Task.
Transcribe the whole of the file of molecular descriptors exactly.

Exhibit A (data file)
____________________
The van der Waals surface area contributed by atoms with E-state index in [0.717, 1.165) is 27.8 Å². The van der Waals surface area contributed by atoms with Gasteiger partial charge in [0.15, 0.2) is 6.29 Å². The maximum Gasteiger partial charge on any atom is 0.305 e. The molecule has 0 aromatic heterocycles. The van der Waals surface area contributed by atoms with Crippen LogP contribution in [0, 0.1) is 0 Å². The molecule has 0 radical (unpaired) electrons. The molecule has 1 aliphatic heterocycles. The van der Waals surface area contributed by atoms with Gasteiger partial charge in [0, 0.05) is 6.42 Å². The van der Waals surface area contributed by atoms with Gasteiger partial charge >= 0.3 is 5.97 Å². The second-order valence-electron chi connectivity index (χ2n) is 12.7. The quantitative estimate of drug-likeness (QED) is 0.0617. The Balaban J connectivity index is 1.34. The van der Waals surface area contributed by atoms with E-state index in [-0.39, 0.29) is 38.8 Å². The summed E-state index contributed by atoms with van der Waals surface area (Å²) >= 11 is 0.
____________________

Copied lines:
The van der Waals surface area contributed by atoms with E-state index in [0.717, 1.165) is 27.8 Å². The van der Waals surface area contributed by atoms with Gasteiger partial charge in [0.15, 0.2) is 6.29 Å². The maximum Gasteiger partial charge on any atom is 0.305 e. The molecule has 0 aromatic heterocycles. The van der Waals surface area contributed by atoms with Crippen LogP contribution in [0, 0.1) is 0 Å². The molecule has 0 radical (unpaired) electrons. The molecule has 1 aliphatic heterocycles. The van der Waals surface area contributed by atoms with Gasteiger partial charge in [0, 0.05) is 6.42 Å². The van der Waals surface area contributed by atoms with Gasteiger partial charge >= 0.3 is 5.97 Å². The second-order valence-electron chi connectivity index (χ2n) is 12.7. The quantitative estimate of drug-likeness (QED) is 0.0617. The Balaban J connectivity index is 1.34. The van der Waals surface area contributed by atoms with E-state index in [-0.39, 0.29) is 38.8 Å². The summed E-state index contributed by atoms with van der Waals surface area (Å²) >= 11 is 0.